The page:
So, for anyone out there afraid of making the ‘wrong choice’, here’s what I think we’ve learned:

  1. We can never have ALL the information.
  2. There are some types of information about jobs and career options that we can only gather once we ‘get in’ and start working somewhere.
  3. This means that trying to rule out ALL uncertainty before taking our next step is a fruitless exercise. At some point, we need to just do something. And that something never has to be forever.
  4. Instead of pressuring yourself to solve your entire life with your next job, work out what ‘wrong choice’ actually means for you in the context of your next step. If you fear making the ‘wrong choice’ about what to do post-PhD, what is it that you really want to avoid? And I don’t just mean something general like ‘I want to avoid a job I don’t like.’ What does that REALLY MEAN for you? For some people, the ‘wrong choice’ might mean moving into a job that conflicts with their personal values. For others, it might mean taking work that doesn’t let them use the bits of themselves that they want to be using every day. For you, it may be a combination of these things… or something else entirely.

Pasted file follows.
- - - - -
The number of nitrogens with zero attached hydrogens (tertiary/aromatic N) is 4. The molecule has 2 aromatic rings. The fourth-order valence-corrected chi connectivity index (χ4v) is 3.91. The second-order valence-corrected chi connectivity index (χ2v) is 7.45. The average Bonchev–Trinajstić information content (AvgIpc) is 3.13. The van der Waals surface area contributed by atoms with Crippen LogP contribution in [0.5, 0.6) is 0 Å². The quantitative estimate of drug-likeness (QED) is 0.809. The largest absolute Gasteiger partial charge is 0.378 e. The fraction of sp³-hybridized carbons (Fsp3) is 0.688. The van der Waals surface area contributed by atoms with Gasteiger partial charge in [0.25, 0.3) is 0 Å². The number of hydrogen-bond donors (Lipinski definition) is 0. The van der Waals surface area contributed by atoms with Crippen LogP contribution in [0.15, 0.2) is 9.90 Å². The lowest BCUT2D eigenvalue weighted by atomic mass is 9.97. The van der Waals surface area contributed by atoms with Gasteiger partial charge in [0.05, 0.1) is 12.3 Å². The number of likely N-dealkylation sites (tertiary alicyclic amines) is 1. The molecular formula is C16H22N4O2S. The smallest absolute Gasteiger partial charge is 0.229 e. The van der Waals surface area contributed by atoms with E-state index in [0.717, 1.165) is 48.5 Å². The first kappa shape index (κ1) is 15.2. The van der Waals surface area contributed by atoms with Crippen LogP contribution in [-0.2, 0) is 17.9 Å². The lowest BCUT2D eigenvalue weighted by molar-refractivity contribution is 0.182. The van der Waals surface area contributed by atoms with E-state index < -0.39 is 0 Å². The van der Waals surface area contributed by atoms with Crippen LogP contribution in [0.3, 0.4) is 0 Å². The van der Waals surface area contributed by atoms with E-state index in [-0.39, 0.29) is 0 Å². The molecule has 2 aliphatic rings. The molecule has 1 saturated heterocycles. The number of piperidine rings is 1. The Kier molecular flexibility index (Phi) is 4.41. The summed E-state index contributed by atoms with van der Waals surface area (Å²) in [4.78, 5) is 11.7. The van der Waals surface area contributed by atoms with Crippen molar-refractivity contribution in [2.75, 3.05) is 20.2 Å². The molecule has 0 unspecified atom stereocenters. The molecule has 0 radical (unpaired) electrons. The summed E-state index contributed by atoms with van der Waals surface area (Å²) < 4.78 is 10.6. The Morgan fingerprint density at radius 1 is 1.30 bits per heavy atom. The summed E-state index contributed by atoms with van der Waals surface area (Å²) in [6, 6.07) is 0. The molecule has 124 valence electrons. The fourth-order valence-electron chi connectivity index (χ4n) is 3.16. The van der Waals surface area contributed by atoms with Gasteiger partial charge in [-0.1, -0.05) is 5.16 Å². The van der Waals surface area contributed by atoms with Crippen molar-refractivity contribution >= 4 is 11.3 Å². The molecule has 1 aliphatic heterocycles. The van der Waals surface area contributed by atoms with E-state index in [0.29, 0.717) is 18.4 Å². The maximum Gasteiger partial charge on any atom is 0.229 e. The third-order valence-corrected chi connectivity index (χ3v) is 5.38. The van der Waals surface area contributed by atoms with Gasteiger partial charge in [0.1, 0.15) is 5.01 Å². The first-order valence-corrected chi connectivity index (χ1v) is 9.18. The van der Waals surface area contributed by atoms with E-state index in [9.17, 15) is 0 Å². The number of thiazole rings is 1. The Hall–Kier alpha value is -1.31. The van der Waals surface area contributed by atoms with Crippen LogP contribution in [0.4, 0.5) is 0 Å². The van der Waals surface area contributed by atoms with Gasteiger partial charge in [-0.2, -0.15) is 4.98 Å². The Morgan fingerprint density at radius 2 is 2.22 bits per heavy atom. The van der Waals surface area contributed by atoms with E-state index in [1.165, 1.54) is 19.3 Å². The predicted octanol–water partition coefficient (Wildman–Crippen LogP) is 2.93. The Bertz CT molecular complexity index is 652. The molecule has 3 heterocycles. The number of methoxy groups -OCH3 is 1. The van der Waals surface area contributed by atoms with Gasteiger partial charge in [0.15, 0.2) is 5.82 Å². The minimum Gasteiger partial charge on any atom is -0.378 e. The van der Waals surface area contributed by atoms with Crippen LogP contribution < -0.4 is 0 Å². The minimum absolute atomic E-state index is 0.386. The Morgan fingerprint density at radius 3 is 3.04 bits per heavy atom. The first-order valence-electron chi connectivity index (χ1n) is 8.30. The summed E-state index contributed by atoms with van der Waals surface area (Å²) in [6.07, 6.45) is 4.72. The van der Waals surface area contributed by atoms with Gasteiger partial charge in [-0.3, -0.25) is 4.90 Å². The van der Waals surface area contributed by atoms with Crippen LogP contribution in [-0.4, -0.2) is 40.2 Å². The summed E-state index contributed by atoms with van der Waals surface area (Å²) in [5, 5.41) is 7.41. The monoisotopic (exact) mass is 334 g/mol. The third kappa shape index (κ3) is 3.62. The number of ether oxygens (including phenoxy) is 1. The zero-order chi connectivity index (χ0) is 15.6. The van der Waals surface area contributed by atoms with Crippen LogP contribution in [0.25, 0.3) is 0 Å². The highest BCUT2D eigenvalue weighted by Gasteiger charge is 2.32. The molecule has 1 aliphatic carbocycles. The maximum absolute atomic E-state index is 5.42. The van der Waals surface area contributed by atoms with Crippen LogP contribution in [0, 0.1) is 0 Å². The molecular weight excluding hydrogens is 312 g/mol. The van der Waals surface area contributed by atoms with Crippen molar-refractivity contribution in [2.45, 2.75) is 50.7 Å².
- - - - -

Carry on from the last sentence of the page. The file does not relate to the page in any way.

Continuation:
Whipping through a quick career values or motivations inventory like ‘career anchors’ (Schein, 2006) can help you to start to dig into this. Secondly, as a researcher it’s easy to judge yourself on your research outputs rather than what went into producing those outputs. Remember that you are more than just your research, and write down a list of all the other things that you do day-to-day. Writing. Synthesising information. Interviewing. Analysing data. Presenting to an audience. Problem solving. Working independently. When you have your list, which of these activities do you tend to gravitate towards, and which do you go to lengths to avoid? This can give you clues as to your preferred work activities. Whatever you come out with, investing in this kind of self-reflection can help you to start to change that big, scary question of ‘what if I make the wrong choice?’ into a more positive statement + question of the following kind:

‘For me, the ‘wrong choice’ of post-PhD job would be something that doesn’t give me chance to use my quantitative skills on a daily basis. What choices can help me do this?’

‘For me, the ‘wrong choice’ of post-PhD job would be something that means I don’t have the time and energy to give to my family and am still often 100 miles away from my partner. Which options are most likely to help me avoid this?’